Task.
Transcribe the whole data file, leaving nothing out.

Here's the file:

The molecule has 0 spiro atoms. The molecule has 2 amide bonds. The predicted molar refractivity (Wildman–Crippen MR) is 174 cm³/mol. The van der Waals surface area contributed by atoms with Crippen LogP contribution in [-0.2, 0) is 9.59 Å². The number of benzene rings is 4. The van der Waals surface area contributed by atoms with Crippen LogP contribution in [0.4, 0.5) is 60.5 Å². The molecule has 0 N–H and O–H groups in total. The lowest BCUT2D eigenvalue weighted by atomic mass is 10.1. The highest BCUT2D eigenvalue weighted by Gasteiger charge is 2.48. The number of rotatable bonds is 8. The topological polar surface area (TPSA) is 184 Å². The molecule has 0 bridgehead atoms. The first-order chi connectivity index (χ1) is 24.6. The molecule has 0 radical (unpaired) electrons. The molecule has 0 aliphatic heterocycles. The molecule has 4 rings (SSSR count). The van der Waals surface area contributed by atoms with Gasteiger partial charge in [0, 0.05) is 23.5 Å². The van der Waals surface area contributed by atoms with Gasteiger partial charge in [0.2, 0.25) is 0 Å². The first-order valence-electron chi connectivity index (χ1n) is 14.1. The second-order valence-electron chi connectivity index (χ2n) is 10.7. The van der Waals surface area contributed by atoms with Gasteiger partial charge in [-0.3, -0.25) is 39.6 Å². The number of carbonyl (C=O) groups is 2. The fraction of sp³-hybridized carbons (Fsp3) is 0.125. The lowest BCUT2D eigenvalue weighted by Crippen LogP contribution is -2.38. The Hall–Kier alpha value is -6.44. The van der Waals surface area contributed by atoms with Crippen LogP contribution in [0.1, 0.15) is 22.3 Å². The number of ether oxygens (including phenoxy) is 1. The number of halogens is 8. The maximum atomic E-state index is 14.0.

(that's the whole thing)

The molecule has 0 spiro atoms. The molecule has 2 amide bonds. The predicted molar refractivity (Wildman–Crippen MR) is 174 cm³/mol. The van der Waals surface area contributed by atoms with Crippen LogP contribution in [-0.2, 0) is 9.59 Å². The number of benzene rings is 4. The van der Waals surface area contributed by atoms with Crippen LogP contribution in [0.4, 0.5) is 60.5 Å². The molecule has 0 N–H and O–H groups in total. The lowest BCUT2D eigenvalue weighted by atomic mass is 10.1. The highest BCUT2D eigenvalue weighted by Gasteiger charge is 2.48. The number of rotatable bonds is 8. The topological polar surface area (TPSA) is 184 Å². The molecule has 0 bridgehead atoms. The first-order chi connectivity index (χ1) is 24.6. The molecule has 0 radical (unpaired) electrons. The molecule has 0 aliphatic heterocycles. The molecule has 4 rings (SSSR count). The van der Waals surface area contributed by atoms with Gasteiger partial charge in [0, 0.05) is 23.5 Å². The van der Waals surface area contributed by atoms with Gasteiger partial charge in [0.2, 0.25) is 0 Å². The first-order valence-electron chi connectivity index (χ1n) is 14.1. The second-order valence-electron chi connectivity index (χ2n) is 10.7. The van der Waals surface area contributed by atoms with Gasteiger partial charge in [-0.3, -0.25) is 39.6 Å². The number of carbonyl (C=O) groups is 2. The fraction of sp³-hybridized carbons (Fsp3) is 0.125. The lowest BCUT2D eigenvalue weighted by Crippen LogP contribution is -2.38. The Hall–Kier alpha value is -6.44. The van der Waals surface area contributed by atoms with Crippen LogP contribution in [0.1, 0.15) is 22.3 Å². The number of ether oxygens (including phenoxy) is 1. The number of halogens is 8. The maximum atomic E-state index is 14.0.